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Suppose $a=b$.

Multiplying by $a$ on both sides gives $a^2 = ab$. Then we subtract $b^2$ on both sides, and get

$a^2-b^2 = ab-b^2$.

Obviously, $(a-b)(a+b) = b(a-b)$, so dividing by $a - b$, we find

$a+b = b$.

Now, suppose $a=b=1$. Then $1=2$ :)

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marked as duplicate by Ishan Banerjee, azimut, Julian Kuelshammer, Davide Giraudo, Amzoti May 12 '13 at 12:18

This question has been asked before and already has an answer. If those answers do not fully address your question, please ask a new question.

4  
You divide by $a-b$. This is possible and justified only if $a-b\ne0$. So the proof would be wrong in general because you might have $a-b=0$ unless you proof otherwise (or treat the case specially). In this particular case, you assume right away that $a=b$, hence $a-b=0$. –  Hagen von Eitzen May 12 '13 at 7:15
    
I would be amazed if this wasn't a duplicate, but I can't find a version of this question because I'm not sure what keywords to search for. –  Qiaochu Yuan May 12 '13 at 8:31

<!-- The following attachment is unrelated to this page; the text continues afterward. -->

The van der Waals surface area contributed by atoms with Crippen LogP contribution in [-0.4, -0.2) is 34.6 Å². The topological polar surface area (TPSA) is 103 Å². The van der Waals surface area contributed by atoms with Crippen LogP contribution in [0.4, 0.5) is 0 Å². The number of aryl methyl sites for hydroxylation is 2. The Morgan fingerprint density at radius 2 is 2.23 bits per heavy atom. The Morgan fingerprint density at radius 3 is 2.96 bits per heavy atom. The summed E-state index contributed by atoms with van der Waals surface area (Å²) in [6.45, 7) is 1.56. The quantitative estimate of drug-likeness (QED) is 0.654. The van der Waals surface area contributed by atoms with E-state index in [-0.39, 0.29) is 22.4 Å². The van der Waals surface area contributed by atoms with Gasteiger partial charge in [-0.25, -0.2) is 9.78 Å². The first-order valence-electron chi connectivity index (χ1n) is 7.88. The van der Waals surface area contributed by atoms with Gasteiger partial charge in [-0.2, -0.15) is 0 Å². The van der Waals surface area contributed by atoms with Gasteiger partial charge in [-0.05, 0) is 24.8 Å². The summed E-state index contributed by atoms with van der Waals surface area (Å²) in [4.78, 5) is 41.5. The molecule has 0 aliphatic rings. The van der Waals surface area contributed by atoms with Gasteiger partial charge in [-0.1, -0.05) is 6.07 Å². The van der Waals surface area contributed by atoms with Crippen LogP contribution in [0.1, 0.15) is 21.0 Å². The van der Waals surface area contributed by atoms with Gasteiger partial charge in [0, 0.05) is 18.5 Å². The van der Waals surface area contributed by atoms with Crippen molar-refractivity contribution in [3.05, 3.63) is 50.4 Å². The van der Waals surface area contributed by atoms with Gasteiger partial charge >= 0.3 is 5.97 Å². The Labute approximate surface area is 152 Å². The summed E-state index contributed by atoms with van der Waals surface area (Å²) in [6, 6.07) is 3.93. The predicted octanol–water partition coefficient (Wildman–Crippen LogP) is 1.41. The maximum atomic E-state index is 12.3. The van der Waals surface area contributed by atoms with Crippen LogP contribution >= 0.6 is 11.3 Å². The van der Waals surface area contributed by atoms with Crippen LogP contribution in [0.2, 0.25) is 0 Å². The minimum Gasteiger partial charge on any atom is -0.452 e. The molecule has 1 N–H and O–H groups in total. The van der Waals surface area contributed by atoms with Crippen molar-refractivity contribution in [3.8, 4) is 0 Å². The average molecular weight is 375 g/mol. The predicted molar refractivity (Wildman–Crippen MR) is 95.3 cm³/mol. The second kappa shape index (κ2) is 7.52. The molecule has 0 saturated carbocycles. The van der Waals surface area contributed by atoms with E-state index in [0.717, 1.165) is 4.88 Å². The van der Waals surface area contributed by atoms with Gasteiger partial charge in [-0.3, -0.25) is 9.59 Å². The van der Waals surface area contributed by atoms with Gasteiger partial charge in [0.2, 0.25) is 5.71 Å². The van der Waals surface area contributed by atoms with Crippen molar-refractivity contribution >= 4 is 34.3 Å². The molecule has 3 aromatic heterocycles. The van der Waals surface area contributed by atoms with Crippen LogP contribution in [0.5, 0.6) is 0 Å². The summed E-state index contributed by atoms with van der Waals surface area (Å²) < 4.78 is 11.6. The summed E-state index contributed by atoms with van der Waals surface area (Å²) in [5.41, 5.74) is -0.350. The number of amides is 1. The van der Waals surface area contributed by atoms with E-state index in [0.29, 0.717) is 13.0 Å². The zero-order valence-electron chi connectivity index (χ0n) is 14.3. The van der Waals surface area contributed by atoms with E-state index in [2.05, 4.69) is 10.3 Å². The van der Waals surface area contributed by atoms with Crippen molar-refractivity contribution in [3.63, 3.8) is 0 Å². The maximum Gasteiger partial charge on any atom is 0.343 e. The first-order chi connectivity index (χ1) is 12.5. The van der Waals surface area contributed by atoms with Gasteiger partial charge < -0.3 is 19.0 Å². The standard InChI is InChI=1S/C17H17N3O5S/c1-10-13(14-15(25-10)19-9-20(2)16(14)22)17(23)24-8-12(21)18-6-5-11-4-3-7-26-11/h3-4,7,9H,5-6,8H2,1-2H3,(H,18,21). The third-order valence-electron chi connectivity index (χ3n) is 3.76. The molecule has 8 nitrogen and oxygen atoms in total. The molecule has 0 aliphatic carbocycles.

2 Answers 2

up vote 7 down vote accepted

The mistake is that from the fact that $$xy = zy$$ you cannot conclude that $x=z$. You can only conclude that $x=z$, if $y \neq 0$, i.e., $$xy = zy \implies x=z \color{red}{\text{ or } y=0}$$


In your case, you had $$(a-b)(a+b) = b(a-b)$$ Since $a = b$, we have $a-b = 0$ and hence you cannot cancel $a-b$ from both sides, i.e., from the fact that $$(a-b)(a+b) = b(a-b)$$ we can only conclude that $$a+b = b \color{red}{\text{ or } a-b=0}$$ The $\color{red}{\text{later}}$ is what is valid in your case, since you started with the assumption $a=b$, i.e., $a-b=0$.

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yes.that's right –  Mehdi Khademloo May 12 '13 at 7:20

By a simple example:

if( A = 0 ) A * 5 = A * 7 and by dividing by A we have 5 = 7.

Then we can dividing by A if A not equal to zero.

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by omit this fact we can proof any of the number is equal to any of the other number –  Mehdi Khademloo May 12 '13 at 13:35

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